The WordPress Writing Challenge for this week is called “Easy As Pie”, and is about similes and metaphors. This may sound as riveting as a book about rivets, but in fact it gives me the chance to mention the little-known fact that most similes mean exactly the opposite to what we believe them to mean (the phrase “as ironic as a similarian” has dropped out of current usage, but it is as relevant today as it was back before the hills became as old as the hills). Take these examples:
As easy as pie. There is nothing easy about pie. You have to peel and then stew the apples, or boil the rhubarb, or persuade four-and-twenty blackbirds to sit patiently while you cover them in a duvet of pastry. You then bake the whole thing in an oven, frequently producing smoke as thick as, well, you are for undertaking all this, and then make a little pattern of a flower to put on top.
In that time you could have simply bought a packet of Jaffa Cakes, admired your mess-free kitchen and then sat down in front of Downton Abbey with a large glass of red wine.
As nutty as a fruitcake. It has fruit in it, not nuts, the name is a big hint here.
As naked as the day you were born. On the day that they are born most people are naked for a grand total of about four minutes. “As naked as the night of your stag party, when you wake up handcuffed to a traffic cone with one eyebrow shaved off (no, you, not the cone) and a tattoo of Kenny from South Park on your left buttock” is much more apt.
As dull as ditchwater. Tap water is dull. The water in a ditch, on the other hand, might contain leaves, rare beetles, supermarket trolleys, typhus, an abandoned bicycle frame, perhaps even a body.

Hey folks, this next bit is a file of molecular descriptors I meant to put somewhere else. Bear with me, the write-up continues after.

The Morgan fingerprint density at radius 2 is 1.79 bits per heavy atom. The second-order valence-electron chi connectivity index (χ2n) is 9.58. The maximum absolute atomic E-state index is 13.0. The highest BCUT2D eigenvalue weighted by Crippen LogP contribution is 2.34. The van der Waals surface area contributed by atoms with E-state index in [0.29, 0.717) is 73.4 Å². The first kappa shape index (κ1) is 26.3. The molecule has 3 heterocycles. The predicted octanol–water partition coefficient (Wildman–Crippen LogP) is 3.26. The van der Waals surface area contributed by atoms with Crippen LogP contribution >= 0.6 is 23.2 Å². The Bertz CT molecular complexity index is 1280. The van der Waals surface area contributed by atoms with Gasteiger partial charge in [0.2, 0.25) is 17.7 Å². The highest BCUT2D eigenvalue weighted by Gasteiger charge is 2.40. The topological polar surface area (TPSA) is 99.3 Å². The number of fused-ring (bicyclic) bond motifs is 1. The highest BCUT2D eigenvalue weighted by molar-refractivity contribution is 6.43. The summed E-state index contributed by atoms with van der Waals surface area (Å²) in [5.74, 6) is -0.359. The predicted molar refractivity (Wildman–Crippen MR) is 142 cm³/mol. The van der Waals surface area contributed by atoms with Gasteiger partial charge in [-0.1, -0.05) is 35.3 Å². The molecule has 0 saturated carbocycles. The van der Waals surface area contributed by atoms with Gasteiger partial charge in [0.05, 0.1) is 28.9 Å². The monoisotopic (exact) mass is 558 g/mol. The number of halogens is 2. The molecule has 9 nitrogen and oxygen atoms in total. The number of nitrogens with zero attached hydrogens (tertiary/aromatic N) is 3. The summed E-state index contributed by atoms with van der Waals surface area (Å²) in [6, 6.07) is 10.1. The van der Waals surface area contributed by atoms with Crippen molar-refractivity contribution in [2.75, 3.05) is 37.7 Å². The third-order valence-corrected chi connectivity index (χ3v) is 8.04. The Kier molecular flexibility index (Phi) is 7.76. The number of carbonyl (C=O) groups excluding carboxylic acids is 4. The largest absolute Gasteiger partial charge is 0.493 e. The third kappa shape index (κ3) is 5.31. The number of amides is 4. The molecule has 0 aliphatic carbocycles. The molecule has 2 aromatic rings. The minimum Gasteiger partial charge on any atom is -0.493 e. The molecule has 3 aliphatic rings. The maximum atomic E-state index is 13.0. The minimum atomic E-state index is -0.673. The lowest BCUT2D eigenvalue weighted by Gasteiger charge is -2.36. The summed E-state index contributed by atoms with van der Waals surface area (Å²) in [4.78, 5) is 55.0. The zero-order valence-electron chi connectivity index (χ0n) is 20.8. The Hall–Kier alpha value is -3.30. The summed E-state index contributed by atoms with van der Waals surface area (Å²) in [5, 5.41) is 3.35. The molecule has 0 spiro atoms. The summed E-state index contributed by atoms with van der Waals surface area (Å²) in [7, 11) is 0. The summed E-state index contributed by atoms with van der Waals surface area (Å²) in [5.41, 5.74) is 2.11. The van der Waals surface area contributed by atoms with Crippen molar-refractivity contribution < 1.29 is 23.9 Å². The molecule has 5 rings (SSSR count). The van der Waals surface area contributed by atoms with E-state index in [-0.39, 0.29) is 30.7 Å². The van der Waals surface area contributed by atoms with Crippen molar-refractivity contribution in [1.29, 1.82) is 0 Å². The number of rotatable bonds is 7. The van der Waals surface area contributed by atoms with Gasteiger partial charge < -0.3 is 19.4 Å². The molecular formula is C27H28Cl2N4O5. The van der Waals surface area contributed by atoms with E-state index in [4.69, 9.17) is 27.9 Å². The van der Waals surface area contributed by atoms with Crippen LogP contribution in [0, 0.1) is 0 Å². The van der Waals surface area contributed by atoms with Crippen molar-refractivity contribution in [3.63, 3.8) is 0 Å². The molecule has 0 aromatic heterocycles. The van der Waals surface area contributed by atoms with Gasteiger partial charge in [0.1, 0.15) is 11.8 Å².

As happy as a pig in shit. The moment the pig was caught in the orchard with the apple in its mouth it knew it was in deep shit. And it was right, they roasted it without even bothering to take out the apple. Believe me, it wasn’t happy.
As right as rain. Seriously?
WordPress also ask us to attempt the “epic simile”, one which goes on for several lines, and gives this example by Homer:
But swift Aias the son of Oïleus would not at all now take his stand apart from Telamonian Aias,
not even a little; but as two wine-coloured oxen straining
with even force drag the compacted plough through the fallow land,
and for both of them at the base of the horns the dense sweat gushes;
only the width of the polished yoke keeps a space between them
as they toil down the furrow till the share cuts the edge of the ploughland;
so these took their stand in battle, close to each other.
This shows that Homer had a lot of time on his hands, and that he was as nutty as a nutcake. I can’t help but feel that should you introduce this sentence into a conversation you will find your audience begin to drift away, possibly to hurl themselves into ditchwater.
Still, they have asked us to attempt one, so here goes:
As happy as a man who, born to humble beginnings, dragged himself up by his bootlaces (resulting him in him falling backwards onto his arse) and put himself through university by working as a kissogram before winning the lottery and gladly realising that he didn’t have to finish college (he had got there on a basketball scholarship but was only five feet four, it wasn’t going well) so went instead on a trip around the world, had fleeting but enriching relationships with a young girl in a grass skirt in Tahiti, a rich widow in St Tropez and a beach-volleyball player in California before realising that there was no place like home (yes, he was from Kansas, how did you know) and driving back in his Ferrari to his loving mum. Who fed him pie.
There you go. Easy as standing on a log.